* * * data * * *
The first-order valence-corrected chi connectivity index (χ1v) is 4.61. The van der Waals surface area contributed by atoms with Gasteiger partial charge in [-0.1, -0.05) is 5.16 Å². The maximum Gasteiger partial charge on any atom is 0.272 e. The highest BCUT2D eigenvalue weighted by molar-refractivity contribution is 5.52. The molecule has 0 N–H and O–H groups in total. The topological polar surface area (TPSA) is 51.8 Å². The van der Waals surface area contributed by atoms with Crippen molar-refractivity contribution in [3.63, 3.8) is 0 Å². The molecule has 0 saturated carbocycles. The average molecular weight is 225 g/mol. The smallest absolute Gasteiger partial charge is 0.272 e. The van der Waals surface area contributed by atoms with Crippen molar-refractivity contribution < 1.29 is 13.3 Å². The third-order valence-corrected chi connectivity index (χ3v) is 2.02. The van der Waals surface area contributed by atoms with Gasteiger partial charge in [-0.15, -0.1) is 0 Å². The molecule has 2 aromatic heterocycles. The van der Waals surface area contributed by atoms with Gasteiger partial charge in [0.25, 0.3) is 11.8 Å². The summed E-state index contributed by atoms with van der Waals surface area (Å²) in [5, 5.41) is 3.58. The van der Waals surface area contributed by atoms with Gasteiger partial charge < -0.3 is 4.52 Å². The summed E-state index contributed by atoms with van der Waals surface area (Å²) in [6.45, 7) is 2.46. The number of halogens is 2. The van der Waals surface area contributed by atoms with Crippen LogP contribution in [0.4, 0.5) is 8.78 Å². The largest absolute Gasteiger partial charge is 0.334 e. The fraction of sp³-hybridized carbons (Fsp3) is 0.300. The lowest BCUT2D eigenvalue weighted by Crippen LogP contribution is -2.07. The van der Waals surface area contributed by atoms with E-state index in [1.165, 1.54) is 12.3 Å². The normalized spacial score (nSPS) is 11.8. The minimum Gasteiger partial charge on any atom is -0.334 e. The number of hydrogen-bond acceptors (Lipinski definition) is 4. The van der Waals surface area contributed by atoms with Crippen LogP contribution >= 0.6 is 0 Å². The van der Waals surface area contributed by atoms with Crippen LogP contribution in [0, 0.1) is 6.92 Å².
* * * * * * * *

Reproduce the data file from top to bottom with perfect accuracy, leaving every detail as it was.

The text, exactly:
The first-order valence-corrected chi connectivity index (χ1v) is 4.61. The van der Waals surface area contributed by atoms with Gasteiger partial charge in [-0.1, -0.05) is 5.16 Å². The maximum Gasteiger partial charge on any atom is 0.272 e. The highest BCUT2D eigenvalue weighted by molar-refractivity contribution is 5.52. The molecule has 0 N–H and O–H groups in total. The topological polar surface area (TPSA) is 51.8 Å². The van der Waals surface area contributed by atoms with Crippen molar-refractivity contribution in [3.63, 3.8) is 0 Å². The molecule has 0 saturated carbocycles. The average molecular weight is 225 g/mol. The smallest absolute Gasteiger partial charge is 0.272 e. The van der Waals surface area contributed by atoms with Crippen molar-refractivity contribution < 1.29 is 13.3 Å². The third-order valence-corrected chi connectivity index (χ3v) is 2.02. The van der Waals surface area contributed by atoms with Gasteiger partial charge in [-0.15, -0.1) is 0 Å². The molecule has 2 aromatic heterocycles. The van der Waals surface area contributed by atoms with Gasteiger partial charge in [0.25, 0.3) is 11.8 Å². The summed E-state index contributed by atoms with van der Waals surface area (Å²) in [5, 5.41) is 3.58. The van der Waals surface area contributed by atoms with Gasteiger partial charge < -0.3 is 4.52 Å². The summed E-state index contributed by atoms with van der Waals surface area (Å²) in [6.45, 7) is 2.46. The number of halogens is 2. The van der Waals surface area contributed by atoms with Crippen LogP contribution in [0.4, 0.5) is 8.78 Å². The largest absolute Gasteiger partial charge is 0.334 e. The fraction of sp³-hybridized carbons (Fsp3) is 0.300. The lowest BCUT2D eigenvalue weighted by Crippen LogP contribution is -2.07. The van der Waals surface area contributed by atoms with E-state index in [1.165, 1.54) is 12.3 Å². The normalized spacial score (nSPS) is 11.8. The minimum Gasteiger partial charge on any atom is -0.334 e. The number of hydrogen-bond acceptors (Lipinski definition) is 4. The van der Waals surface area contributed by atoms with Crippen LogP contribution >= 0.6 is 0 Å². The van der Waals surface area contributed by atoms with Crippen LogP contribution in [0, 0.1) is 6.92 Å².